2009 Award for Exemplary Student Writing in the Disciplines
The Writing Lab is pleased to announce the recipients of the 2009 Award for Exemplary Student Writing in the Disciplines. Each of the six recipients represents a division of the College, demonstrating the College's commitment to writing instruction across programs and disciplines.
Division I (Division of the Humanities and Education): Zachary Sinkevich
According to Donnie McGee, Professor of English, Zachary’s writing meets and exceeds the criteria by which she assesses the effectiveness of student writing in her course. In responding to a prompt based on the reading of “The Red Convertible” by Louise Erdrich, Zach was able to create a thoughtful, focused, articulate, and unified response that is eloquent and comprehensive in its delivery, while also using quotes from the story effectively to support the points he makes. His writing also demonstrates the correct use of parenthetical notation and Work Cited entries according to the Modern Language Association, another course objective included on the syllabus.
Division II (Behavioral and Social Sciences): Christina Rozek
Christina Rozek is a home-schooled high school aged student, who has enrolled in college level classes at BCC and RISD. Her work has stood out this semester for its creativity, asserts Phyllis Wentworth, Associate Professor of Psychology. Christina has an artistic flair, even when she’s writing about something straightforward, such as this essay about short term and long term memory. In Professor Wentworth’s view this paper stood out for word choice, sentence fluency, and a strong voice.
Division III (Division of Business and Information Management): Valore Tynell
Silvino Ferreira, Associate Professor of Computer Information Systems, writes that technical devices are often difficult topics to discuss, especially when the audience is not technical. Valore’s essay did an excellent job discussing the Radio Frequency Identification (RFID) technology, its benefits and the ethical issues that it has brought about in a very clear, concise and easy-to-read manner. The essay remained true to the topic from the introduction to the well-documented conclusion. Especially to the point was the humor added in the final paragraph. This is an essay that made one think about ethical ramifications of technology in general and RFID in particular.
In order to be effective Occupational Therapy practitioners, writes Johanna Duponte, Department Chair and Professor of Occupational Therapy, students must understand how profoundly disability can affect people’s lives – their physical abilities and their emotions. Occupational Therapy Assistants must use sensitive communication skills in their interactions with clients, in order to develop trust and rapport. The writing piece submitted by Joseph Drayton is a clear example of therapeutic use of self. While recognizing the nuances of the client’s statements, Joe weighed how his responses were affecting the interaction. This paper is an engaging read. Joe pulls the reader into the client’s life story. Professor Duponte notes that she enjoyed hearing about the client. She also listened for Joe’s learning process, his awareness and his voice.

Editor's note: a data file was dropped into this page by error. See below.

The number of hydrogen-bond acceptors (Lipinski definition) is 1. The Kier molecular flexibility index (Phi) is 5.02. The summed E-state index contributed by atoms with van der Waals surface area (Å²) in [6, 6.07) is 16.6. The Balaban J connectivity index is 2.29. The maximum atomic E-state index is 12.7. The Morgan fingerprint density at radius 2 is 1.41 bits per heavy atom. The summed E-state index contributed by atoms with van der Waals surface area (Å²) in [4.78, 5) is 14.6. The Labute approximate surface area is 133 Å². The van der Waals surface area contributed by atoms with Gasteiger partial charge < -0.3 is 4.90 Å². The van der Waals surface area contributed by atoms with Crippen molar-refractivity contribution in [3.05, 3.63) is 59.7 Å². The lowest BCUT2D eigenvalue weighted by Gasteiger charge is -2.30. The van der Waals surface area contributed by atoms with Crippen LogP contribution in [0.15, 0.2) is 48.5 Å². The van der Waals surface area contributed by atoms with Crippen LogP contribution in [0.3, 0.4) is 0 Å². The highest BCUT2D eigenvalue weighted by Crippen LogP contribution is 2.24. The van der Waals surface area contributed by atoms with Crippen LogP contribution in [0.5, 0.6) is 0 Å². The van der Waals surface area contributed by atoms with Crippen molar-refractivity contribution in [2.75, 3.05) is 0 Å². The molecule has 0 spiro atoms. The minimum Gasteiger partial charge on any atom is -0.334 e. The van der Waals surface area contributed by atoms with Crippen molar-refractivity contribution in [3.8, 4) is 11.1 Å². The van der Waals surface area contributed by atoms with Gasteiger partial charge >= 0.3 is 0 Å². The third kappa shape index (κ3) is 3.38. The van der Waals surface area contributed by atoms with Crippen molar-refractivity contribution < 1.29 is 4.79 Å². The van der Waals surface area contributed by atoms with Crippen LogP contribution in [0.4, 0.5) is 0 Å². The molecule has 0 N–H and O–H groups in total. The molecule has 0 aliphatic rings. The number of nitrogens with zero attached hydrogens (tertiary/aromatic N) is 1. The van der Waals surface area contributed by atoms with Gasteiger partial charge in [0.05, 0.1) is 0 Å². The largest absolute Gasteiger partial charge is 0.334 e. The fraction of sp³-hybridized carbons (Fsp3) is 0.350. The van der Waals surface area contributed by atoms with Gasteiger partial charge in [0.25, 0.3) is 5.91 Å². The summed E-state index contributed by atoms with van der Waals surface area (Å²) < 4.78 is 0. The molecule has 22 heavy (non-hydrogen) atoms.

Division V (Division of Mathematics, Science and Engineering): Del Thurston
Jim Pelletier, Professor of Chemistry, considers that Del Thurston’s writing epitomizes all of the qualities one would hope to find in a complete portfolio both in form and content that would represent the work of a service learning project. This writing could well be used as a model for students who wish to take on a service learning experience.
Denise DiMarzio, Quest Writing Skills Specialist, submitted Efrain’s essay because of the strong, genuine voice in which the story is told. She thinks this narrative essay opens a window onto the daily life of a student who has had the insight and courage to grow beyond what society has said he should be. At a young age, this student has been able to see ahead of his years. As a piece of writing from English 10, a basic writing course, this essay shows a maturity of thought, strength of presentation, and control over the English language that is unusual and stands out from that of peers in the course.